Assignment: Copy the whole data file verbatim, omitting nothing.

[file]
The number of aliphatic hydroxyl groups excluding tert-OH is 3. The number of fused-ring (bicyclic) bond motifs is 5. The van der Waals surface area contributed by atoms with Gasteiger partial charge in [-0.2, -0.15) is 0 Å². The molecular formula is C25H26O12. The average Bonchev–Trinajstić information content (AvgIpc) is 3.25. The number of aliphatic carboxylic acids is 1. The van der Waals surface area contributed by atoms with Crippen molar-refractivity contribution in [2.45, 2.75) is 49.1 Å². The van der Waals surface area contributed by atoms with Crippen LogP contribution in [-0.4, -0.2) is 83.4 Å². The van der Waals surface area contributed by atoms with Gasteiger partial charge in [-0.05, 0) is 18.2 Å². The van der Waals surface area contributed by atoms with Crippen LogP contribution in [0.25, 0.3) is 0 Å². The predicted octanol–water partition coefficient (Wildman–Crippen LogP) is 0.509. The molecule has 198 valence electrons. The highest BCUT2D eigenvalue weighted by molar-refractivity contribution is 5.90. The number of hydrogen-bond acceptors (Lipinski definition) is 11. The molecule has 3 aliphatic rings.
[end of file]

The number of aliphatic hydroxyl groups excluding tert-OH is 3. The number of fused-ring (bicyclic) bond motifs is 5. The van der Waals surface area contributed by atoms with Gasteiger partial charge in [-0.2, -0.15) is 0 Å². The molecular formula is C25H26O12. The average Bonchev–Trinajstić information content (AvgIpc) is 3.25. The number of aliphatic carboxylic acids is 1. The van der Waals surface area contributed by atoms with Crippen molar-refractivity contribution in [2.45, 2.75) is 49.1 Å². The van der Waals surface area contributed by atoms with Crippen LogP contribution in [-0.4, -0.2) is 83.4 Å². The van der Waals surface area contributed by atoms with Gasteiger partial charge in [-0.05, 0) is 18.2 Å². The van der Waals surface area contributed by atoms with Crippen LogP contribution in [0.25, 0.3) is 0 Å². The predicted octanol–water partition coefficient (Wildman–Crippen LogP) is 0.509. The molecule has 198 valence electrons. The highest BCUT2D eigenvalue weighted by molar-refractivity contribution is 5.90. The number of hydrogen-bond acceptors (Lipinski definition) is 11. The molecule has 3 aliphatic rings.